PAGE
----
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sumed by the United States, as other states success and growth of this town (and I speak did with theirs, – limited in territory, and, of them not for any purpose of pride, but for until a new spring was given to our resources, improvement)-do you believe that among the limited in means, our citizens for a long peri- causes of its prosperity we may not place this od had a hard struggle to maintain against early care to rescue the infant mind and give disadvantages for which they were not in it the means of usefulness and honorable infault, and found it difficult to meet the neces- dustry? Do you believe that we should now sary and ordinary expenses of government. have possessed the same orderly, industrious, But from the printed summary which we enterprising, intelligent, thriving population have seen at this session, exhibiting the num- which it is but justice to say we have, had ber and state of the school houses and schools each successive generation been left, without in our several towns, we cannot but derive this care, to waste the precious hours of childgratifying evidence that this great object has hood in the streets, or, if they escaped idleby no means been left without attention. In ness and vice, to feel the privations and morvarious towns, especially in latter years, indi- tifications of ignorance during life? Sir, viduals have associated themselves and de- among the brightest minds that have adorned voted a zeal and bounty worthy of all praise, their native town and carried their enterprize to the providing of schools for their respec- with its visible and salutary effects into all tive districts and families. But this mode portions of the state, are some of those who operates hardly and unequally upon a few, received their first lessons in education at whose spirit leads them to adopt it and its these primary schools. benefits do not flow over the whole community, nor always reach those who most emphat

ai Girls' Schools.--No. 3. ically need them.

Twenty-eight years have now nearly elaps- “ Ye mak' it not what is she ?!" but what ed since this General Assembly passed an act has she !'”—Scotcu Proverb. establishing free schools. That act was re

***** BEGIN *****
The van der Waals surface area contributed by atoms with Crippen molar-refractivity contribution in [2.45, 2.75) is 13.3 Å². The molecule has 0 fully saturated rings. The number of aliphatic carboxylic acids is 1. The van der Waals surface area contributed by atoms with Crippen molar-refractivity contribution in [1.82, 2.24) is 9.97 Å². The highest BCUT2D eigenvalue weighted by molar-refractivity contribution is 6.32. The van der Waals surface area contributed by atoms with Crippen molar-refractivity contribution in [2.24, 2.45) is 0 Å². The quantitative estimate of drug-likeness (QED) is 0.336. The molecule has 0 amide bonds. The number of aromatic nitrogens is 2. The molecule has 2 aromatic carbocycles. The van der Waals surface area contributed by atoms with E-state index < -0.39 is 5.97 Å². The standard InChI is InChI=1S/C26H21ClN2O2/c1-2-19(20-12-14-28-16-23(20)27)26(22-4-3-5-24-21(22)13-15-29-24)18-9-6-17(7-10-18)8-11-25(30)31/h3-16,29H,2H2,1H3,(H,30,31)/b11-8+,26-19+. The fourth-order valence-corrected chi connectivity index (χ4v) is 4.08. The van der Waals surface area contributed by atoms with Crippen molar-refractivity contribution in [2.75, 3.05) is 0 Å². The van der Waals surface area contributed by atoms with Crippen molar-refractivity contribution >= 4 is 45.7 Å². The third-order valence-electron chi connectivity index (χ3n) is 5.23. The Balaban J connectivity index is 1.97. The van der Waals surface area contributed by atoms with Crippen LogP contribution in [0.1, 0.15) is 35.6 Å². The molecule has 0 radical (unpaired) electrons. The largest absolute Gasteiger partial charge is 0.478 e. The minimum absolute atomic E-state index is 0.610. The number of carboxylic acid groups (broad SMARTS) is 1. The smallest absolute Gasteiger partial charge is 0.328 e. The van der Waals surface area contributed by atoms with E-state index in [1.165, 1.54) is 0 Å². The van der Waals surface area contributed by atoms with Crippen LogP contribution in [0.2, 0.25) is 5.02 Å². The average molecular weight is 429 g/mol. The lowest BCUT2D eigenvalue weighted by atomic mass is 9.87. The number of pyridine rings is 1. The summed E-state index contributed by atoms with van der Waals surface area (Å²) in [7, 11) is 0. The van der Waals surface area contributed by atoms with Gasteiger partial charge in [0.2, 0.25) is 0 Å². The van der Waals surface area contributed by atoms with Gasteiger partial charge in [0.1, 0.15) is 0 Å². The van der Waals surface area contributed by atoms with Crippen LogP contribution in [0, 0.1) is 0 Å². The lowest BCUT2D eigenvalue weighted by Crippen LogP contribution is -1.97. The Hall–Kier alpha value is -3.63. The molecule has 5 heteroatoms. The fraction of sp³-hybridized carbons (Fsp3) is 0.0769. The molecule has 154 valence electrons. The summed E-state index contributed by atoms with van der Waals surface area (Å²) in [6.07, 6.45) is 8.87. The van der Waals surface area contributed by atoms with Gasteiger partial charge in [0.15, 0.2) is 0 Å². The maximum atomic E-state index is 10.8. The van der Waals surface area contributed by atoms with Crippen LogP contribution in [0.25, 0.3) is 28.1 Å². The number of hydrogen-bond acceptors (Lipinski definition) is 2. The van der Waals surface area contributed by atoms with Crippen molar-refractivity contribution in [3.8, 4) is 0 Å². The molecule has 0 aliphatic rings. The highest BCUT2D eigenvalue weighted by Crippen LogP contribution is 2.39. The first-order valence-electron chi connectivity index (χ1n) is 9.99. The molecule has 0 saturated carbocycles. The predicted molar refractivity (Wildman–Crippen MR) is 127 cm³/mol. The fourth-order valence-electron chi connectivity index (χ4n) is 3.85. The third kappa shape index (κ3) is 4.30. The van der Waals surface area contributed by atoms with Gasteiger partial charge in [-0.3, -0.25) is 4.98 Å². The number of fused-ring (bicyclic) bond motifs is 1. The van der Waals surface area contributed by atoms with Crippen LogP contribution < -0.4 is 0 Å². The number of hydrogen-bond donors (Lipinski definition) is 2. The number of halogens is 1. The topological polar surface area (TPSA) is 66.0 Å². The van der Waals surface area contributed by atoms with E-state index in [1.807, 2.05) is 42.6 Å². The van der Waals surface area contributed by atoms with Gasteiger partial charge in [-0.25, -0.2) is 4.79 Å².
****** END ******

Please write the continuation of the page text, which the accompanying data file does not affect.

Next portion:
GRANTED that the object of school educapealed before it had gone completely into op- tion is not to cram weak heads with knowl. eration. It contained some provisions, not

edge, but to make strong ones, to train the contained in the bill now reported, which

faculties into full development and vigor, to proved to be unacceptable to the people of

e people of give them the groove of good habit to run in, most of the towns. But, sir, with no other

-how can these objects be compassed? obligation or guaranty than that act, the town

By adopting means to that end alone, and which I have the honor to represent (Provi

by making mere acquisition of geography, dence,) proceeded to establish free schools,

history, etc., a secondary consideration to the and by what may perhaps be called a volun

great attainment — a good mind. The effort tary, and unanimous constitution from its cit

of the teacher should be directed not to the izens, has continued to maintain and augment

thing learned, but to the manner of lcarning them to this day. What is the practical les

it, or to speak more distinctly, he is not to son of experience which has thus been furnish

teach grammar, history, philosophy, etc., but ed us? We live with the daily exhibition of

application, connection of ideas, and retenthat lesson before our eyes, and can judge. I tion. The former are but the means -- the oil Do you believe that among the sources of the ! to the lamp, which the teacher kindles, and

must feed cherishingly, until its light is strong, rank by attainment in knowledge, and by age, and can defy the gusts of life, and until it whereas power should be the condition of adknows how to obtain oil for itself.

vancement. Some girls of seven are quite He would be a silly trainer of dogs, who equal to others of fourteen, though they may should try to make good pointers and setters not know so much of the usual school books. by shutting up pups and feeding them upon Such young minds, however, should bear the game, forcing them to swallow it, too, wheth stress of study not one-fourth part of the er they liked it or not. But do not teachers time which those double their age could suppursue that plan when they confine children port beneficially. 'in schools and stuff them with knowledge ? Having thus began to command attention, Precisely.

the teacher should, with every week, lengthChildren should be taught to hunt their en the task without giving more time to acown game, and, like dogs, to be k@en on the complish it in. Should any scholar be refracscent, untiring in pursuit, and brave in at- tory, and determinedly inattentive, she might tack. And let them be hungry before they be detained after study hours until she should are fed, or their appetites are cloyed forever. have written out the lesson, which would